31 highway winter or summer? snow tires/chains? Based on this mileage
it looks like your car is in good shape and running well.
I have a 2005 Accord v6. I tend to get an average of about 24-27
in mixed city/highway driving (probably more highway miles). I have
the nav unit and it has a page that shows the instantaneous mpg.
On a level highway at constant speed I often see 35-45 mpg at 60-75
mph. In the city I see 0 when stopped; to 10-15 when accelerating.
I'm fairly gentle on the pedal and try to coast (at least not
accelerate) when approaching red lights.
15 seems a bit low for city but it could be reasonable depending
on rolling resistance (snow / slush) and how aggressively you
accelerate. They designed the engine to accelerate the car fairly
aggressively if one steps firmly on the pedal. Of course the
engine consumes lots of gas to do this.
You could try taking a test drive in a nav equipped accord and look
at the instantaneous mpg page.
The winter problem is even more of an issue with cars that get much better
economy normally. My wife's car is a '02 Prius (hybrid) and she gets 50 mpg
around town in three seasons and low/mid forties in the winter. It has a
real-time mpg display, and I decided to see what would happen if we turned
the heater up full and opened the windows in town one winter day. I was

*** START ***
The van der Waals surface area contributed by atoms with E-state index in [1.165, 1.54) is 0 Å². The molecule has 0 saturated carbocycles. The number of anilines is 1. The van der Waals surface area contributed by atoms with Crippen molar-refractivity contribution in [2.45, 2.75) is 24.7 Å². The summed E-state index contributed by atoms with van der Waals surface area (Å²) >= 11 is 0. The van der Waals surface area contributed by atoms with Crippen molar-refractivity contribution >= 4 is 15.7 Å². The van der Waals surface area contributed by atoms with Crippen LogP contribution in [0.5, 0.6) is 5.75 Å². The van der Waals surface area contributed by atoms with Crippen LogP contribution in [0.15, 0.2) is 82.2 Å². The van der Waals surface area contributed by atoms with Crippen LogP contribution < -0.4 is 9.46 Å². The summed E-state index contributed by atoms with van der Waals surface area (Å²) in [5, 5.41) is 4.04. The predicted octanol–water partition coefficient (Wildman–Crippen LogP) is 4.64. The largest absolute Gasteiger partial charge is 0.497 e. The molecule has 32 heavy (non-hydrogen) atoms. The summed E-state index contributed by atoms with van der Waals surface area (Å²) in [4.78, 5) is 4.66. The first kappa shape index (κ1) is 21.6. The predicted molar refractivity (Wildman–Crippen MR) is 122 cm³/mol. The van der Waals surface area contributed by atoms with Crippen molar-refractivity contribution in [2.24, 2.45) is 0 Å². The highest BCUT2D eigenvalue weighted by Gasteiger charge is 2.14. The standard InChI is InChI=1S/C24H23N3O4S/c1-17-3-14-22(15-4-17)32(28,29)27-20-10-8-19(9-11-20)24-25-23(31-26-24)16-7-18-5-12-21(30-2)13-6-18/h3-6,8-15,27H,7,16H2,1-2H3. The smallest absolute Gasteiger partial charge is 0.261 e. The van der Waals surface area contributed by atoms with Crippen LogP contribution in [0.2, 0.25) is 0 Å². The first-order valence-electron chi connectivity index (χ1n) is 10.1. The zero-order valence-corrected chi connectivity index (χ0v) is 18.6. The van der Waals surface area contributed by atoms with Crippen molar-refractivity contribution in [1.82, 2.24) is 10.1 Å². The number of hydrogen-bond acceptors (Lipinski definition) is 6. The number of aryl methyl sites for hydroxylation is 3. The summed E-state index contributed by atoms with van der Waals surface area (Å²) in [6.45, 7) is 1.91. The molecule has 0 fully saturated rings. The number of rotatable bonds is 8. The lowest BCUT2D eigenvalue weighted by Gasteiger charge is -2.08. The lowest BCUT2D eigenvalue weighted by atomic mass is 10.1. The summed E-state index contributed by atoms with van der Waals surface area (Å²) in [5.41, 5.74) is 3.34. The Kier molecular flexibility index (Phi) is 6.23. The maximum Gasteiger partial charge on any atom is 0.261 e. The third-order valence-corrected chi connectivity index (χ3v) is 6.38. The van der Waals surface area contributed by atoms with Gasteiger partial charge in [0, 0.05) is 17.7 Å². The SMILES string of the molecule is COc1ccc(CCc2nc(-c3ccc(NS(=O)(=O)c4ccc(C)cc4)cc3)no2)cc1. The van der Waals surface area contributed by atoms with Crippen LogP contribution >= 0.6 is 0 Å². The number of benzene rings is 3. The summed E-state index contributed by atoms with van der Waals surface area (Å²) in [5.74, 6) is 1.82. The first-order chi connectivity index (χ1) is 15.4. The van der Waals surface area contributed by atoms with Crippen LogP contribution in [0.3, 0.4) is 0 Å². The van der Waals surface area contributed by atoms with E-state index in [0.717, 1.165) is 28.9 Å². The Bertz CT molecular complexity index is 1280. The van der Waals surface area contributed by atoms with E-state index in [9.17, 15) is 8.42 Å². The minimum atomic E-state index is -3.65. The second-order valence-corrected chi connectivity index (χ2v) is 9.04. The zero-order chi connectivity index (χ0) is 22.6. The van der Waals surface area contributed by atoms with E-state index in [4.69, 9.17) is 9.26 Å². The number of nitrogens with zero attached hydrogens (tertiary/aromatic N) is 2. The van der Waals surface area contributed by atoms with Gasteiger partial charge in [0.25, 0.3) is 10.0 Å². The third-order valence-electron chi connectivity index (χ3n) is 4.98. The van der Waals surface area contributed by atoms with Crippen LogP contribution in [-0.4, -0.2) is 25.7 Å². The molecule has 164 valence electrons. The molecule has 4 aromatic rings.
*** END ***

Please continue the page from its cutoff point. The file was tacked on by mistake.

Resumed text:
amazed to see the 5 minute average drop to 25 mpg! I guess the heat has to
come from burning fuel one way or another.
I would be very surprised if the engine comsumed more or less fuel
based on the amount of heat being directed to the passenger compartment.
There is so much excess heat being produced all the time.
Has anyone else noticed this?
The only way I can imagine an increase in fuel comsumption due to
heating the cabin is if the engine got so cold it went into "enrichen
the mixture" (equiv to choke) mode. In that case you would feel very
little heat from the vents because the engine was so cold.
(wild speculation) It also could be possible that fan motor used more
power, but 5 mpg?
I don't actually know, but I'm not sure that is true any more. (It isn't for
the Toyota hybrid system, which restarts the engine based on system
temperatures.) I suspect engine downsizing and increases in efficiency have
meant less waste heat. Cold mpg has always been the pits, even in the old
days, and maybe excessive heater use cools the engine enough to impact fuel
economy. That's pure speculation on my part, though.
I have a 2004 accord V6 that I have had for nine months and I track the gas
with a computer program and I average 26.5 MPG since I bought it new last
I use 87 octane and most of my driving is around town.
There are many reasons for such a low milage. Some thing to check
are: If your buying your gas at the same place all the time maybe the gas pump
computer is wrong :it reads 12 gallons but only pumps 10. Someone has a siphon
hose stealing gas from your tank. I owned a 2000 accord V6 before the 2004
and averaged about 24 MPH
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